Link Posted: 2/24/2006 4:36:23 AM EDT
[Last Edit: 2/24/2006 4:40:14 AM EDT by pale_pony]
Kind of like "Ladybird" Johnson owning 51% of Bell Helicopter back during Vietnam, eh?

Edited to add: Aw come-on! Wasn't LBJ one of the great left-wing heros?
Link Posted: 2/24/2006 5:12:21 AM EDT

Originally Posted By Hmanjr:
The logistics of getting it from a little factory in Indiana to the war front was amazing.

Yeah, I know they went to rationing everything to keep up with war time production demand. But we had the manufacturing capability to do so.

Today.

Do we still have the capability for war or are we too reliant on others?



You speak in past tense, it still is going on and it is amazing.
The logistics to ship vehicles and parts around the world to support the troops is staggering.
My company spends more time getting parts to where they need to be than it does actually producing them.
We have had our largest growth in parts and training in the past few years and expect it to get bigger.

I think you are really under-estimating our production capacity.
So far, we have hit EVERY production number the goverment has asked from us.
You know, just because they say it on the evening news, doesn't mean it is true.
Link Posted: 2/24/2006 11:36:39 AM EDT
Part of the problem with having vehicles go down over there is that the Iraqis destroy them.

If a truck breaks down and has to be left by the rest of the convoy, it will be completely destroyed within hours. ALL removeable parts are stripped off and everything else is broken or burned.
Link Posted: 2/24/2006 3:38:13 PM EDT

Originally Posted By Lert:
Can this rate of attrition and overhaul be kept up? At what point does it become uneconomical, or worse, unsustainable, to be burning up vehicles like that. I understand what Ross is saying about losses per hour flow etc. but at the end of the day, lost vehicles and airframes are not being replaced. When do the production lines get cranked up? If they aren't, then what?



I don't know about the ground side.

On the air side, the reset contracts often include replacement aircraft. It depends on the aircraft though. Like I said, there's no point in buying 58's at all, since the RAH-70 will replace it. There's no point in buying an AH-64A, when you can instead put the money towards a AH-64D. In that case, the additional aircraft might be added on to an existing production contrac.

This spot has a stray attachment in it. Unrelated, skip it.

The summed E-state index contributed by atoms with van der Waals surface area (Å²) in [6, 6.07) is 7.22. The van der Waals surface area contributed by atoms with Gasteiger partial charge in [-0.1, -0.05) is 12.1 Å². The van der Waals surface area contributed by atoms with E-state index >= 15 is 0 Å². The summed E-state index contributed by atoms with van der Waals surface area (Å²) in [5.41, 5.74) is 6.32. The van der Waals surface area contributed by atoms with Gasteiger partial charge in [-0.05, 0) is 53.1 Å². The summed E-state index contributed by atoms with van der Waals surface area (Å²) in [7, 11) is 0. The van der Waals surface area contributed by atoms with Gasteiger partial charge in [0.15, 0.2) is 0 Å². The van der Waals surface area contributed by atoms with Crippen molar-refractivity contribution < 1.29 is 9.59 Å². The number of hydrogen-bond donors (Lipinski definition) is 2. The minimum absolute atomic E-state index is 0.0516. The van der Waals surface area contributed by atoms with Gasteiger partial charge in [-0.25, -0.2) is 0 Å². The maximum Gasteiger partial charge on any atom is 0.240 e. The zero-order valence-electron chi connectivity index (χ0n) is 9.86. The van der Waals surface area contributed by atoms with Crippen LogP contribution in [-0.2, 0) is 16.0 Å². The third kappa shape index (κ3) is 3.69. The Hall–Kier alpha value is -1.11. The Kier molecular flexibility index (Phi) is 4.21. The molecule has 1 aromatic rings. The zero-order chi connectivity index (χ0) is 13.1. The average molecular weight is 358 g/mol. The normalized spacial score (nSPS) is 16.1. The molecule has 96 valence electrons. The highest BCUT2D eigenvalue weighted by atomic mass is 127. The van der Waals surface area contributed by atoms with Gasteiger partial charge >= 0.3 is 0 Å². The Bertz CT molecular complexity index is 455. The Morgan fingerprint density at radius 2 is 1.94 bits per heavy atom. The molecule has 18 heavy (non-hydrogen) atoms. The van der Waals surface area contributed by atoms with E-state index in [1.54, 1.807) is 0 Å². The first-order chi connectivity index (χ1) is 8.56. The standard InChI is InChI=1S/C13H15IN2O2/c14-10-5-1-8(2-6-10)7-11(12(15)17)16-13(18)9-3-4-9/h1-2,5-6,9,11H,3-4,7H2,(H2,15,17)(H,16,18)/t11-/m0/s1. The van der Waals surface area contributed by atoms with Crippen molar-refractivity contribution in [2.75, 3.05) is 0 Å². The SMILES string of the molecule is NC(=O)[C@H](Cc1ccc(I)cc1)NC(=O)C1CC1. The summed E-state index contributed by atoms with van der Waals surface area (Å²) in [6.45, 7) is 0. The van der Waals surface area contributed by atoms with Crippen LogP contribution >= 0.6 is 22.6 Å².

All production of airframes for the Army also include attrition through loss during training, accident, etc. The actual attrition rate hasn't actually been much bigger than the projected attrition rate, as I noted earlier. So for the number of flight hours flown, we haven't really lost more aircraft than projected and programed. When shortfalls are going to occur, then replacement aircraft are purchased. Because we're flying so many hours in such a short time-frame, replacement aircraft are also purchased otherwise we would just wear everything out and not have any.

So, yeah they're buying replacements as well. At least on the air side.
Link Posted: 2/24/2006 4:00:26 PM EDT

Originally Posted By JustinOK34:

Originally Posted By wgjhsafT:
I know that the fine sand did a number on B2 bomber glass as the AF paid some $$$ to have a special run of it last year to replace existing and depleated inventories.



I didn't know the B-2 landed in theater.



I'm pretty sure they operate out of RAF Fairford with the BUFFs.
Link Posted: 2/24/2006 4:40:01 PM EDT

Originally Posted By Zakk_Wylde_470:

Originally Posted By JustinOK34:

Originally Posted By wgjhsafT:
I know that the fine sand did a number on B2 bomber glass as the AF paid some $$$ to have a special run of it last year to replace existing and depleated inventories.